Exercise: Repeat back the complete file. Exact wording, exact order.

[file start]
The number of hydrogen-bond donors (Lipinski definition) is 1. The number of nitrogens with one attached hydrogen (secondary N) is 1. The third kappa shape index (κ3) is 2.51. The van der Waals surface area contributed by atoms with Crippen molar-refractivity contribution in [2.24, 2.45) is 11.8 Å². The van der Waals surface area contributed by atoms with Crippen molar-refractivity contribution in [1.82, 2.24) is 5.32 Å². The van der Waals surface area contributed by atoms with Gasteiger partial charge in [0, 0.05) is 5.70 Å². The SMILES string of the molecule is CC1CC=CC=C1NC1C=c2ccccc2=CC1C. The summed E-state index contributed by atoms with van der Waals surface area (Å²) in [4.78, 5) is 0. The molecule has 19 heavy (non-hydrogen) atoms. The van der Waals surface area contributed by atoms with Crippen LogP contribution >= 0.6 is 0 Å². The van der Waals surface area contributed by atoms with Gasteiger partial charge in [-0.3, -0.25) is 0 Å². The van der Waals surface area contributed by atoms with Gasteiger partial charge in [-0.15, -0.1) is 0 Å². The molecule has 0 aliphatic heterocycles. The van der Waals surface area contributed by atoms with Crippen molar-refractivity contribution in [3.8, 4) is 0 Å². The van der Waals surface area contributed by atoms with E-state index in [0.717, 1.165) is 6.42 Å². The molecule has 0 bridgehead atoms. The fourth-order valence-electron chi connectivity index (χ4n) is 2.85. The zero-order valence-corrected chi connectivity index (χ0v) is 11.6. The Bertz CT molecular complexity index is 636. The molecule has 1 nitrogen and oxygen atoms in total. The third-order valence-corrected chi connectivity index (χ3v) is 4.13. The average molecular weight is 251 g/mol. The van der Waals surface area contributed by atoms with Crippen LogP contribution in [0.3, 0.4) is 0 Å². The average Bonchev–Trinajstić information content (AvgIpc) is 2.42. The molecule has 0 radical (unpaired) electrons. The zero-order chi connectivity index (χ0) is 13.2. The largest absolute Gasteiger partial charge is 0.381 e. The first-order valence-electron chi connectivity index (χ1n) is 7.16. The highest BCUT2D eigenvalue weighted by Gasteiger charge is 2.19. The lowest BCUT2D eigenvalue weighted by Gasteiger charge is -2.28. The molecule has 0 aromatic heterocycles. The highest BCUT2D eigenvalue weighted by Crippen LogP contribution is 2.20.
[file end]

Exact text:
The number of hydrogen-bond donors (Lipinski definition) is 1. The number of nitrogens with one attached hydrogen (secondary N) is 1. The third kappa shape index (κ3) is 2.51. The van der Waals surface area contributed by atoms with Crippen molar-refractivity contribution in [2.24, 2.45) is 11.8 Å². The van der Waals surface area contributed by atoms with Crippen molar-refractivity contribution in [1.82, 2.24) is 5.32 Å². The van der Waals surface area contributed by atoms with Gasteiger partial charge in [0, 0.05) is 5.70 Å². The SMILES string of the molecule is CC1CC=CC=C1NC1C=c2ccccc2=CC1C. The summed E-state index contributed by atoms with van der Waals surface area (Å²) in [4.78, 5) is 0. The molecule has 19 heavy (non-hydrogen) atoms. The van der Waals surface area contributed by atoms with Crippen LogP contribution >= 0.6 is 0 Å². The van der Waals surface area contributed by atoms with Gasteiger partial charge in [-0.3, -0.25) is 0 Å². The van der Waals surface area contributed by atoms with Gasteiger partial charge in [-0.15, -0.1) is 0 Å². The molecule has 0 aliphatic heterocycles. The van der Waals surface area contributed by atoms with Crippen molar-refractivity contribution in [3.8, 4) is 0 Å². The van der Waals surface area contributed by atoms with E-state index in [0.717, 1.165) is 6.42 Å². The molecule has 0 bridgehead atoms. The fourth-order valence-electron chi connectivity index (χ4n) is 2.85. The zero-order valence-corrected chi connectivity index (χ0v) is 11.6. The Bertz CT molecular complexity index is 636. The molecule has 1 nitrogen and oxygen atoms in total. The third-order valence-corrected chi connectivity index (χ3v) is 4.13. The average molecular weight is 251 g/mol. The van der Waals surface area contributed by atoms with Crippen LogP contribution in [0.3, 0.4) is 0 Å². The average Bonchev–Trinajstić information content (AvgIpc) is 2.42. The molecule has 0 radical (unpaired) electrons. The zero-order chi connectivity index (χ0) is 13.2. The largest absolute Gasteiger partial charge is 0.381 e. The first-order valence-electron chi connectivity index (χ1n) is 7.16. The highest BCUT2D eigenvalue weighted by Gasteiger charge is 2.19. The lowest BCUT2D eigenvalue weighted by Gasteiger charge is -2.28. The molecule has 0 aromatic heterocycles. The highest BCUT2D eigenvalue weighted by Crippen LogP contribution is 2.20.